Brazil’s Supreme Court weighs landmark case of indigenous land rights

The failure of indigenous peoples in court may set a precedent for President Bolsonaro to withdraw indigenous rights, Reuters reports.

Brazil’s Supreme Court heard arguments for and against deadlines for indigenous people’s claims of land that are critical to their survival, while the government advocated providing legal certainty for farmers in agricultural powerhouses.

The Supreme Court on Wednesday weighed whether the state government had made an overly narrow interpretation of indigenous rights by recognizing only tribal lands occupied by indigenous communities when the Brazilian Constitution was ratified in 1988.

It is expected that this case will be delayed for several days and set a precedent, which will affect hundreds of local land claims.

The aborigines danced and shouted outside the courtroom, anxiously watching the proceedings on the outdoor screen.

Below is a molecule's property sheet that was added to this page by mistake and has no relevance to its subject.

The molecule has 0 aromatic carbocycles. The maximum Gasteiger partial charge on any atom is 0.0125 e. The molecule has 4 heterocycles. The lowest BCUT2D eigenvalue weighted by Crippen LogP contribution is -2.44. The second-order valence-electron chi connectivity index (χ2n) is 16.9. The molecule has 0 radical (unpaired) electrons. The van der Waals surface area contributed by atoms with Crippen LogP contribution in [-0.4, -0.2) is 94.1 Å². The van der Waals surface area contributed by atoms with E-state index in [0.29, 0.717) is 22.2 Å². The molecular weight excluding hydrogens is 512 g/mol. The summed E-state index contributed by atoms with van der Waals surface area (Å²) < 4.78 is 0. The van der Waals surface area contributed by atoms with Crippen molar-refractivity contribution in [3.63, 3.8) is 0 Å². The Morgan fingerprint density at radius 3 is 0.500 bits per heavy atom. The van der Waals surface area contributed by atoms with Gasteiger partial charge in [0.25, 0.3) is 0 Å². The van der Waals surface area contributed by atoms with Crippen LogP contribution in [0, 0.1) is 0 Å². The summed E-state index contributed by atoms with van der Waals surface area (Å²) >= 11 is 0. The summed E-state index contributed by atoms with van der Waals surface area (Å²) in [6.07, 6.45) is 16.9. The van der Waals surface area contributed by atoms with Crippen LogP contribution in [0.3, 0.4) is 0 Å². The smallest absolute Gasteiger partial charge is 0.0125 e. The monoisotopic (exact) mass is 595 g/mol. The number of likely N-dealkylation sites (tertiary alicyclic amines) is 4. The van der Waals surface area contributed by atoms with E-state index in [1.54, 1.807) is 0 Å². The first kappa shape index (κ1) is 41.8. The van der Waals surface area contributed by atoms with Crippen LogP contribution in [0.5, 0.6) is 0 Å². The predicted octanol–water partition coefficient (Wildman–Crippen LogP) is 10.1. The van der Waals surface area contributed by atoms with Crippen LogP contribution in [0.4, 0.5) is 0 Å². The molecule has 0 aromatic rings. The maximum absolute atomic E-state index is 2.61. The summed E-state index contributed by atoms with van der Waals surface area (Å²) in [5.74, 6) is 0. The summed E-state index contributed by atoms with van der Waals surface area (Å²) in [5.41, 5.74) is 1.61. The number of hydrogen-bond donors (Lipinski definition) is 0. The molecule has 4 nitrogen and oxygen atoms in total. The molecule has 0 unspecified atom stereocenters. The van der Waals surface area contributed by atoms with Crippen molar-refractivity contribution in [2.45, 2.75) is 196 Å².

Luiz Eloy Amado, an attorney for APIB, the largest indigenous umbrella organization, and of the Terenas, said the rule was unconstitutional because the 1988 Constitution did not have a time frame to guarantee the rights of ancestral land.

“The land issue is of vital importance to the indigenous people of Brazil,” Amado told the court.

He added that if the court does not reject the 1988 deadline, about 800 claims (a quarter of which are in the final stage of recognition) will be put on hold.

Protected indigenous lands provide a fortress against deforestation in the Amazon. The failure of indigenous peoples in the courts will set a precedent for the regression of indigenous rights sought by far-right President Jal Bolsonaro with the support of powerful agricultural interests.


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